China surprised market participants on April 27 by raising interest rates for the first time in 18 months. The central bank raised its one-year lending rate by 27 basis points to 5.85% but kept its deposit rate unchanged at 2.25%. The increase was designed to curb loan growth and soak up excess liquidity in the economy.

Unfortunately, because of China’s primitive financial system, interest rates are a blunt tool, says Diana Choyleva, director and head of the UK service at Lombard Street Research. China’s economy is headed for a significant cyclical slowdown, she predicts. “Over-investment has ruined private-sector profitability, with our estimates suggesting that net return on assets was negative at the end of 2005,” she says. “Moreover, a likely significant US consumer-led slowdown later in 2006 will hurt demand and profits, revealing the lack of underlying profitability and causing a sharp slowdown, even without the help of the Chinese authorities’ mistimed tightening,” she adds.

When the going gets tough, China’s current efforts to re-balance growth toward consumer spending will quickly be dropped in favor of muscle-bound development through state-sector firms and projects, according to Choyleva.

The motivation for pushing China to revalue more rapidly is political and is aimed at heading off protectionist trends in the US Congress and, probably in the not-too-distant future, the European Parliament, says David Gilmore, economist and partner at FX Analytics, based in Essex, Connecticut. “And then there is the central bankers’ concern that China’s currency policy is contributing to a global distortion in credit markets,” he says. “All those treasuries purchased just to keep the yuan from rising too fast make for lower-than-otherwise US rates that, in turn, imprint yield structure everywhere else.”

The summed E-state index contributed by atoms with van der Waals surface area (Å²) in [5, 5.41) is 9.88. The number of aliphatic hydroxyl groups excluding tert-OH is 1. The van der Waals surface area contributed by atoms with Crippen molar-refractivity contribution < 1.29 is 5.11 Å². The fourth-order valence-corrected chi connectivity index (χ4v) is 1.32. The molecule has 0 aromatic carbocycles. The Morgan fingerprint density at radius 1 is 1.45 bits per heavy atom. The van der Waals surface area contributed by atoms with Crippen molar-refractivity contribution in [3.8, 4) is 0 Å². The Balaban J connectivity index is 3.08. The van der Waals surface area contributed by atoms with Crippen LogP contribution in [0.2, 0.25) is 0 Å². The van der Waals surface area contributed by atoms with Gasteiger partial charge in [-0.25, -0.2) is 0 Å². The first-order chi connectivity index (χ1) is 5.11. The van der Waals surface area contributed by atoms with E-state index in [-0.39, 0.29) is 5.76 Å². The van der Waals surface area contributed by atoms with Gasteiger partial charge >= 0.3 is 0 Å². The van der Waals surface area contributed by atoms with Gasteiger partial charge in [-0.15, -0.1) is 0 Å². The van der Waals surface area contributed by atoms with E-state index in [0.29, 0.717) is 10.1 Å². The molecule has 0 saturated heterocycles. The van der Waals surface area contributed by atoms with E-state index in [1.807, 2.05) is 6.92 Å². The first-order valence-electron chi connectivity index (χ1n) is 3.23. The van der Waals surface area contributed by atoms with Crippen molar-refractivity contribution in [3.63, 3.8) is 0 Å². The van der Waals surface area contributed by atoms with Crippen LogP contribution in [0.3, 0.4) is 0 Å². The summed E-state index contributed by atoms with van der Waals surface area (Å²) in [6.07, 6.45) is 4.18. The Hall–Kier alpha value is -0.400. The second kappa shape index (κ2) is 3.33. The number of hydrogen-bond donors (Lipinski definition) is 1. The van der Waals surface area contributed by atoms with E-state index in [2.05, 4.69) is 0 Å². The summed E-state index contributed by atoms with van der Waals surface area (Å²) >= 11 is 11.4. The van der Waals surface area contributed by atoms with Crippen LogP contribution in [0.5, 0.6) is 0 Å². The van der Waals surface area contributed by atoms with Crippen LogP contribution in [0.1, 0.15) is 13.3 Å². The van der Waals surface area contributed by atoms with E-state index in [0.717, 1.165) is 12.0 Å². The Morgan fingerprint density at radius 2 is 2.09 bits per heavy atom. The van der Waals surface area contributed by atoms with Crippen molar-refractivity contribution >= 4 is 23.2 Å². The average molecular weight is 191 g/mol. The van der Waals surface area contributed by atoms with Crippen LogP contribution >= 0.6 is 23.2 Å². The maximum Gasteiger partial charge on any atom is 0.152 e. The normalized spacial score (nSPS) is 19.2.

China’s trade surplus with the US rose above $200 billion in 2005, but the yuan has failed to rise significantly because China has bought hundreds of billions in dollar-denominated assets. The country’s foreign exchange reserves passed $875 billion at the end of March, an increase of 33% from a year earlier.

“And if China stopped buying dollars by letting the yuan float, it would be a disaster for the US treasury market and global interest rates,” Gilmore says. Meanwhile, Japan has gladly stayed out of the currency limelight, but with its economy revitalized and deflation conquered, it is time for Japan to shoulder some of the adjustment process, he says. And if Asian currencies rise, Europe might be more willing to tolerate a higher euro versus the dollar.

Currency adjustments alone will not bring the US deficit back to balance, Gilmore says. “Ultimately, that will require a higher US savings rate and a lower foreign savings rate,” he says. “But to ignore the shock-absorbing function of flexible exchange rates in the adjustment process simply elevates the risk of a disorderly adjustment later.”



Gordon Platt